Here in New York, the health of the real estate market may face some headwinds of its own. In a recent article in the Wall Street Journal, economists, Arthur Laffer and Stephen Moore, predict that over 800,000 people will flee New York and California over the next three years. Tax legislation limiting the deduction of state and local taxes to $10,000, will increase the tax burden on high income earners in high tax states. It is their position that, “In years to come, millions of people, thousands of businesses, and tens of billions of dollars of net income will flee high tax states for low tax states.” Their theory is challenged on the basis that both states have always been high tax states and that the number of millionaires in both states has been growing not shrinking. The impact of the strength of the economy, the cost of rising interest rates, the effect of tax legislation, and the affordability and desirability of specific markets are all questions challenging the housing market from the entry level home to the high-end market. Housing’s far reach throughout the economy make this topic one that we will continue to monitor as it will have an impact on the economy and the markets. With the Fed set to raise interest rates several more times this year and GDP coming in slightly above estimates, the interest rate debate will continue.
With summer driving season just around the corner and consumers armed with the additional take home pay from the new withholdings going into effect recently, the rise in gas prices threatens to take the expected increase in spending right out of their pockets before summer is officially even here. Oil prices have doubled from two years ago and are up $30 per barrel since the low of last season. We are now paying more at the pumps and analysts say we should expect to keep digging deeper into our pockets throughout spring. With the 5.8% rise we suffered in April, gas prices are at the highest level we have seen since October of 2014. According to an analyst at Deutsche Bank, if the per gallon price were to rise by an additional $1.05 it would wipe out the gains from last year’s tax cuts for most consumers. Favorable economic conditions around the world, combined with OPEC and Russian production cuts in place through the end of the year, create an environment for steady and possibly rising prices. Demand for oil is forecasted to continue to rise. This provides the potential that the United States may reach a new milestone this summer by having a full week that the demand averages over 10 million barrels per day. It is estimated that by the third quarter, due to the unusual strength around the world, demand could outstrip supply by about a million barrels per day. The good news is that experts expect the pain to be temporary, as higher prices will lead to higher production.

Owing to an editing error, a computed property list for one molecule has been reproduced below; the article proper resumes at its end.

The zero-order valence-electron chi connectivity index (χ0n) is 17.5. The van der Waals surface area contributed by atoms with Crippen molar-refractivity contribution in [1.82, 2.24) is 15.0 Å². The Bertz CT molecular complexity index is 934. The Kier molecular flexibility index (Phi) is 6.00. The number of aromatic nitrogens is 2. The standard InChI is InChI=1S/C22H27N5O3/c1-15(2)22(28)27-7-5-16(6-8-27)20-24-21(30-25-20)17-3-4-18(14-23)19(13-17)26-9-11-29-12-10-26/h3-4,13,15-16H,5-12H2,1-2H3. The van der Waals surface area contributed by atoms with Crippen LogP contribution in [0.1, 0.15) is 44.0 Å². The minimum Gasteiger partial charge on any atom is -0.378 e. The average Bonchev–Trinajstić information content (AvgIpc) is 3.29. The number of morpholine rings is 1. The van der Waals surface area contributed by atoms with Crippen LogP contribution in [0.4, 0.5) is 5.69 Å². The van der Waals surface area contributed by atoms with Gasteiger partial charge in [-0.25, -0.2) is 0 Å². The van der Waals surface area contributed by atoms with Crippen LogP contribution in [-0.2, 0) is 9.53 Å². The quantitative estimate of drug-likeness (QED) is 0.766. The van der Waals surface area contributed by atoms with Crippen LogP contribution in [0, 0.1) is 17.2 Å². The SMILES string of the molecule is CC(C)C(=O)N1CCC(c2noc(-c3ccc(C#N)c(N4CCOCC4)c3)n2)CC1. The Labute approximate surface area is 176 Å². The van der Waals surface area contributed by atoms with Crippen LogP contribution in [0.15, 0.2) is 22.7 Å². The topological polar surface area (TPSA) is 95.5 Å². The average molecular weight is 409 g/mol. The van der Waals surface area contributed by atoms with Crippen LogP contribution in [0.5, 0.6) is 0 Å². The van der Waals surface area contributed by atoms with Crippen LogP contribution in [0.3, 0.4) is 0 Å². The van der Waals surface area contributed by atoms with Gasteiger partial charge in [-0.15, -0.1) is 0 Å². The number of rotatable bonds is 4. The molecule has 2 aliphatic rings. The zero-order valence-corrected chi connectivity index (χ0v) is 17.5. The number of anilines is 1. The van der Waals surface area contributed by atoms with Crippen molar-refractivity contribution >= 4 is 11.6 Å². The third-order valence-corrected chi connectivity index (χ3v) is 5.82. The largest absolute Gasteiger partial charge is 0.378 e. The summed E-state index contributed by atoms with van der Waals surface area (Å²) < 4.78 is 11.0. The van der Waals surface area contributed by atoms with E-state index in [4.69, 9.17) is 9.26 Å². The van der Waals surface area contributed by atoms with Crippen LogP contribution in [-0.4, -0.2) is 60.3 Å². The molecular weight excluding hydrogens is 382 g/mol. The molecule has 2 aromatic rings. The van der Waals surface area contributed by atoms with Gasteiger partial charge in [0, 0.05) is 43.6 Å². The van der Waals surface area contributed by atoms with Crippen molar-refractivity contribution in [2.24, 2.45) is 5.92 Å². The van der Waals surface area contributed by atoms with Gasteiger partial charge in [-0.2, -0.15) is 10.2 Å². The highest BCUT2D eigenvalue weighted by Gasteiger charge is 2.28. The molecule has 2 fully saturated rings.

With fears of higher commodity prices and rising interest rates, the market is starting to worry about inflation. Given our discussion focused on housing and energy, I thought it would be interesting to look back to the past at the inflation adjusted cost of these two essential parts of the economy. In 1976, a gallon of gasoline was $.60 and adjusted for inflation it would cost $2.65. The national average price one week ago was $2.77, not much higher than the inflation adjusted price from over 40 years ago. The average cost of a home in 1960 was $11,900, which, adjusted for inflation would be equivalent to $98,681 in today’s dollars. According to Zillow, the median home value today is $210,200. For those of you who are baseball fans, you will find this next statistic very depressing. In 1976, you could have bought a ticket for a box seat to a Yankee game for $5.50, this would be a $24.27 purchase in today’s dollars. I would bet anyone that is a Yankee fan would be happy to pay that to see a game today, however, you would have had to shell out $245 for a box seat last year.
Our strengthening economy is being met with some challenging headwinds. It should therefore not be surprising that as of the end of April, the markets were marginally negative for the year. It is normal for investors to take some time to digest a big year like the one we had last year. We view rising rates as a normalizing process. We have suffered the consequences of a deflationary economy for the last several years and a little inflation is a good thing. Rising home prices are a natural function of a strengthening economy and are generally stabilized by affordability and supply. These are all things that are part of the latter stages of a recovery. It does not mean it is the end of this expansion but, more likely that future return expectations need to take into consideration that the economy has mounting challenges.